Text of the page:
HTML5 Video implementation improvements (codec and video output)




9 years ago
9 years ago


(Reporter: Jimmy Happy, Unassigned)


Firefox Tracking Flags

(Not tracked)




9 years ago
User-Agent:       Mozilla/5.0 (Windows; U; Windows NT 5.1; en-US; rv:1.9.1) Gecko/20090624 Firefox/3.5
Build Identifier: Mozilla/5.0 (Windows; U; Windows NT 5.1; en-US; rv:1.9.1) Gecko/20090624 Firefox/3.5

Currently, Firefox only implements OGG Vorbis as the primary
codec for the HTML5 <video tag. However, Youtube only wants to encode
the video into H.264. Safari and Chrome already (or will) implement H.264 

That leaves 3 choices:
  1) Don't implement H.264, wait until Youtube encodes the videos to OGG
  2) Implement H.264 silently, but don't push it. (As in don't release
     a Firefox with H.264 support.) Wait for Youtube to encode
     videos to OGG. (If not, implement.)
  3) Implement H.264 immediately. Don't wait for Youtube to change.

I would prefer option 2, since it lets Firefox keep up, but
not let the open video part down. **

So where do we get the codec from?
FFMPEG. FFMPEG is a project widely known, and is used in many
applications for video decoding (and encoding).

There is one problem though - H.264 is patented
(one reason I would wait and see for Youtube).

FFMPEG describes the legal issues here:

Strangely enough, Google Chrome will use FFMPEG in their browser for video decoding. I would wait and see, since Google/Youtube may adapt Theora as a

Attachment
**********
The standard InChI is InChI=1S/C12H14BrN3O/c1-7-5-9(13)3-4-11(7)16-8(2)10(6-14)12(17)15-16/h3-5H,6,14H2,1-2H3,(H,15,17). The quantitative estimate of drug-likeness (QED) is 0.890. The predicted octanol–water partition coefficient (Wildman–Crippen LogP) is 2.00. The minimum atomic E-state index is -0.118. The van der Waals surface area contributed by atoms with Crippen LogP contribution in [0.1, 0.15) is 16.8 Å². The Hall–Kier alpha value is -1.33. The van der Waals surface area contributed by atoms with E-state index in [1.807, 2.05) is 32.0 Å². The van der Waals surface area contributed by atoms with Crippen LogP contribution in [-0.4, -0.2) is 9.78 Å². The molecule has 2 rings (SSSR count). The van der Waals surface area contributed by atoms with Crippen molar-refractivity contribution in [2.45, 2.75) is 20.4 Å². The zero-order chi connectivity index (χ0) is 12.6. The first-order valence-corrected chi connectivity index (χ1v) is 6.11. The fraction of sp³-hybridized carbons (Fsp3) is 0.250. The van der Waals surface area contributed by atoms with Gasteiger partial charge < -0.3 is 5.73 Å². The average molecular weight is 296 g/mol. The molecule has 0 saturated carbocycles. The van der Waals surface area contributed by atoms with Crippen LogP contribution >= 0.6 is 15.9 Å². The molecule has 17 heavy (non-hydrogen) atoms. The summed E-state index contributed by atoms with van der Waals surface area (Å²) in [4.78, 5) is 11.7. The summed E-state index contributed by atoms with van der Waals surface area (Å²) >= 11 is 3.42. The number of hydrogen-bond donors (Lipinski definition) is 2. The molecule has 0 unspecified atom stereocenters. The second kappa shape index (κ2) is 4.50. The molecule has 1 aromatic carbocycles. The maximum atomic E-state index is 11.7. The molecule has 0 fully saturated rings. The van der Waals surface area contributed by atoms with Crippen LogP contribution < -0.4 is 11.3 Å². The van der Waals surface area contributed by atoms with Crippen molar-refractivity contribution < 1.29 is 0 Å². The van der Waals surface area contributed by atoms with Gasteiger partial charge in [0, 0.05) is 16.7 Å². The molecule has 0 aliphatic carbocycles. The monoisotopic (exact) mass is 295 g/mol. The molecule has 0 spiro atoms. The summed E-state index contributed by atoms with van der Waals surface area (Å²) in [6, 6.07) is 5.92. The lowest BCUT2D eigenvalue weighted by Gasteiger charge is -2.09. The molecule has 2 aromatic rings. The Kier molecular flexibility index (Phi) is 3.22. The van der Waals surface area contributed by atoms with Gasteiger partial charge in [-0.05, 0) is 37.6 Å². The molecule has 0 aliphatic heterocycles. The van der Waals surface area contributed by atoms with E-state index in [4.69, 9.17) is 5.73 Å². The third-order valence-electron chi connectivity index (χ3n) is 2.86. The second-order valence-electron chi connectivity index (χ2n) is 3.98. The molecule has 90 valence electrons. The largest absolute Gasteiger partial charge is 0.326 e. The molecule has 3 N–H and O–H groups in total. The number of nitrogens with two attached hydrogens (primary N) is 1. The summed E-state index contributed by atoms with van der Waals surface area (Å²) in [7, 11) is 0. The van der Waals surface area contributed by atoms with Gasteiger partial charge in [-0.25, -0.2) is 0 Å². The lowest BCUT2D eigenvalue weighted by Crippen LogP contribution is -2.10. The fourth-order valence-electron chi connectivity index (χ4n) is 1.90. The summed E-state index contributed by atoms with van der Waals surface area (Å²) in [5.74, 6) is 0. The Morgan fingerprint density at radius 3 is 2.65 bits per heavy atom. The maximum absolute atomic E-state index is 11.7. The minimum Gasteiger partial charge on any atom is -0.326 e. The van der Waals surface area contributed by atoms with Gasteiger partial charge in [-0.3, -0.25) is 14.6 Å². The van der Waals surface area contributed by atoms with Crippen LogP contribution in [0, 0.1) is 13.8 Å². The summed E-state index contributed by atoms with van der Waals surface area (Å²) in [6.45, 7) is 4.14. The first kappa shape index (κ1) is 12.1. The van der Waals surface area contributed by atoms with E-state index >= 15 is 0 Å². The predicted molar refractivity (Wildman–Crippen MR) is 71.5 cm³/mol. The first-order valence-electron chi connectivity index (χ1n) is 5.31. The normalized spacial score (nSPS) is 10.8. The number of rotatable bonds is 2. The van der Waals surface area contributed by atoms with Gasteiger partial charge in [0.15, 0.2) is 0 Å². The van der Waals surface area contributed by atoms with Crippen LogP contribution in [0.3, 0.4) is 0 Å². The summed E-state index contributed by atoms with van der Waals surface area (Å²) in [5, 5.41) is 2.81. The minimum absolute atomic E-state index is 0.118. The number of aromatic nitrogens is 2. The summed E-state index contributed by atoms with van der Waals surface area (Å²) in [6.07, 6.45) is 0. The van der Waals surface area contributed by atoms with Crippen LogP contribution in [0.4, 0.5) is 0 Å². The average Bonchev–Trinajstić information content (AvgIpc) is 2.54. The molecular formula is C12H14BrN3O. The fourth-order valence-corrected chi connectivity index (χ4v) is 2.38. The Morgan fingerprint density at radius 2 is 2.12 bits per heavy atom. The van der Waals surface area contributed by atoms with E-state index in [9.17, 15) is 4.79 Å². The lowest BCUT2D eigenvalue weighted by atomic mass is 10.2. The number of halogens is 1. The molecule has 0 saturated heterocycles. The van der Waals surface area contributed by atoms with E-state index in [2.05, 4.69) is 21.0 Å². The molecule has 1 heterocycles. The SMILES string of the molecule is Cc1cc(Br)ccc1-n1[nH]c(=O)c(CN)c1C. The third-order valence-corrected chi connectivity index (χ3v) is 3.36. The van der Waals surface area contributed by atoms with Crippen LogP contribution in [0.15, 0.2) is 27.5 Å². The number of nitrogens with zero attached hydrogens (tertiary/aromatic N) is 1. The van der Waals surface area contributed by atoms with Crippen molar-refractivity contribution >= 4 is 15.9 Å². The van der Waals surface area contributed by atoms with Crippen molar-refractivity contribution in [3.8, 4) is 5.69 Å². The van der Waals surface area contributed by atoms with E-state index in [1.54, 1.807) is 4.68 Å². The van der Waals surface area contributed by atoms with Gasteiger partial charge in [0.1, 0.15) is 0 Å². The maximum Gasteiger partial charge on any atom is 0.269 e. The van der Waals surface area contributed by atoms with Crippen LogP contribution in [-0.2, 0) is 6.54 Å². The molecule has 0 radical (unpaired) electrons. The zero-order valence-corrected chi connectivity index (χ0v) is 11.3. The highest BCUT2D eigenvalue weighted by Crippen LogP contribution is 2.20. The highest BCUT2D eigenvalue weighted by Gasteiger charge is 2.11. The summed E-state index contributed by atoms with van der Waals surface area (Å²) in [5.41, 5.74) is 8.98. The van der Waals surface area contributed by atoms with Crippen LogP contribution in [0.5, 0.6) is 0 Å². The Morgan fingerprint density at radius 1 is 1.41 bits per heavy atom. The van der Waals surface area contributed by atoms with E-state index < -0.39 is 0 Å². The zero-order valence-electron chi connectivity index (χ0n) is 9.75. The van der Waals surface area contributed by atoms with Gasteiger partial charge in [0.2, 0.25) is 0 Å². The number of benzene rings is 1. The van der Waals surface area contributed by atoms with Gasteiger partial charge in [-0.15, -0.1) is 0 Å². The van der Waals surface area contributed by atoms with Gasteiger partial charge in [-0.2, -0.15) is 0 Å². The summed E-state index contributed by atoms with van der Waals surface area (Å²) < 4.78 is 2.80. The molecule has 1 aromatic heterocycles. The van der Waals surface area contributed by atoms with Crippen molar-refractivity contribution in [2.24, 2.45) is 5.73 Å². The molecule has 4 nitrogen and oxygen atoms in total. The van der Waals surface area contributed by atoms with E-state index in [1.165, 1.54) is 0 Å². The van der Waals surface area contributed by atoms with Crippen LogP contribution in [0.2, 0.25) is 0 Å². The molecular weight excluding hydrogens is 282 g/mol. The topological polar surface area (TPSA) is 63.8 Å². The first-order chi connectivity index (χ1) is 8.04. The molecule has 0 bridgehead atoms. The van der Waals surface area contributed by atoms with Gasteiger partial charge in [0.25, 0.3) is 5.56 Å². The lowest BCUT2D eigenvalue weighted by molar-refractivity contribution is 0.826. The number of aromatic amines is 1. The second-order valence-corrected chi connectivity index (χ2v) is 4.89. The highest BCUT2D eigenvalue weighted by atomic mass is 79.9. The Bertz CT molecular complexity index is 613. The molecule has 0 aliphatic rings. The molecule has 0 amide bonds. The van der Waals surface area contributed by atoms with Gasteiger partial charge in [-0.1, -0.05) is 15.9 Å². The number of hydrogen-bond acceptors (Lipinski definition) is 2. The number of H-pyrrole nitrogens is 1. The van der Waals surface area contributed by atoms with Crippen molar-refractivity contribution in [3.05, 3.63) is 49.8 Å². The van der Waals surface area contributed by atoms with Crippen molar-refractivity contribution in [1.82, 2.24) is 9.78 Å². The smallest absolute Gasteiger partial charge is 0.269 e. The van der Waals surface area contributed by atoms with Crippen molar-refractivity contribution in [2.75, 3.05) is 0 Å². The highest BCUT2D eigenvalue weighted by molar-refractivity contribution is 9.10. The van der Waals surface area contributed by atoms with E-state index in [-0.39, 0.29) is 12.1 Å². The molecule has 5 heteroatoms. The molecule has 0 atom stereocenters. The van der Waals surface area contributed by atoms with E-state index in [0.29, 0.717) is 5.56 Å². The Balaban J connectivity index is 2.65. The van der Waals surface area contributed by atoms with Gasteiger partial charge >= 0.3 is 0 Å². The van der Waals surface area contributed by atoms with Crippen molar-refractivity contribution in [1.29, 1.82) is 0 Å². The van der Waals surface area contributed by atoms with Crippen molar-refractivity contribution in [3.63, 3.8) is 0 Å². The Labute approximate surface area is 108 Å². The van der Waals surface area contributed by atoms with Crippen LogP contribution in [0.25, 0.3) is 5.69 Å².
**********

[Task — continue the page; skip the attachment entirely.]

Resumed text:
Apple's Safari implements their own Quicktime library, which they purchased 
the software rights to use the MPEG and H.264 libraries.

You can talk to the FFMPEG developers about their library and the legal issues
that surround it, and they might help you.

That's all for codecs. 

The current method of displaying video is not efficient.
For some computers, it may work, but others will have choppy video.

The solution is accelerated video output.
Accelerated video output is where the video is sent to
the video card directly, instead of going through the
normal display method.

For Linux, there are quite a few. Here are the commonly used ones:
 - XVideo (default)
 - GL (OpenGL 1)
 - GL2 (OpenGL 2)
 - X11 (standard, nearly no acceleration)
For Windows:
 - DirectX (obviously)
 - DirectX 3D
 - OpenGL
 - GDI
 - Video Card Memory
For Mac OS X:
 - CoreVideo
 - Quartz

These options SHOULD be placed in the Options dialog, in the Advanced
section. Since each computer has a different video configuration,
the option should be changeable.
So who will implement it? You can ask MPlayer and VLC for help.

If you're lucky, they may code the video output stuff for you.
They probably (at least) will help you develop the video outputs.

** For the video codecs, I would prefer Theora.
There's no patenting issues with it. 
Theora, by all means, is not as good as H.264.
However, if the Theora codec developers get serious and
improve the codec to the point it meets or exceeds
H.264's quality and features, there will be no reason
to not include it in the HTML5 specification.
If Theora can be improved a lot, and (maybe)
redesigned, it will happen.
XVid is also an option.... but is based from MPEG4
specs, and is subject to patents.

Reproducible: Always

Steps to Reproduce:
Actual Results:  

Expected Results:  


Comment 1

9 years ago
Closing this bugs as invalid, as it touches many other bugs together.

- implementing H264 : that belongs to the various blogs, websites, newsgroups, etc ... This is a location for filing bugs, not for a discussion. And yes, everybody already knows about all these options.

- the different backend implementations are bugs 422540 for GStreamer, bug 435298 for QuickTime, bug 435339 for DirectShow
Last Resolved: 9 years ago
Resolution: --- → INVALID
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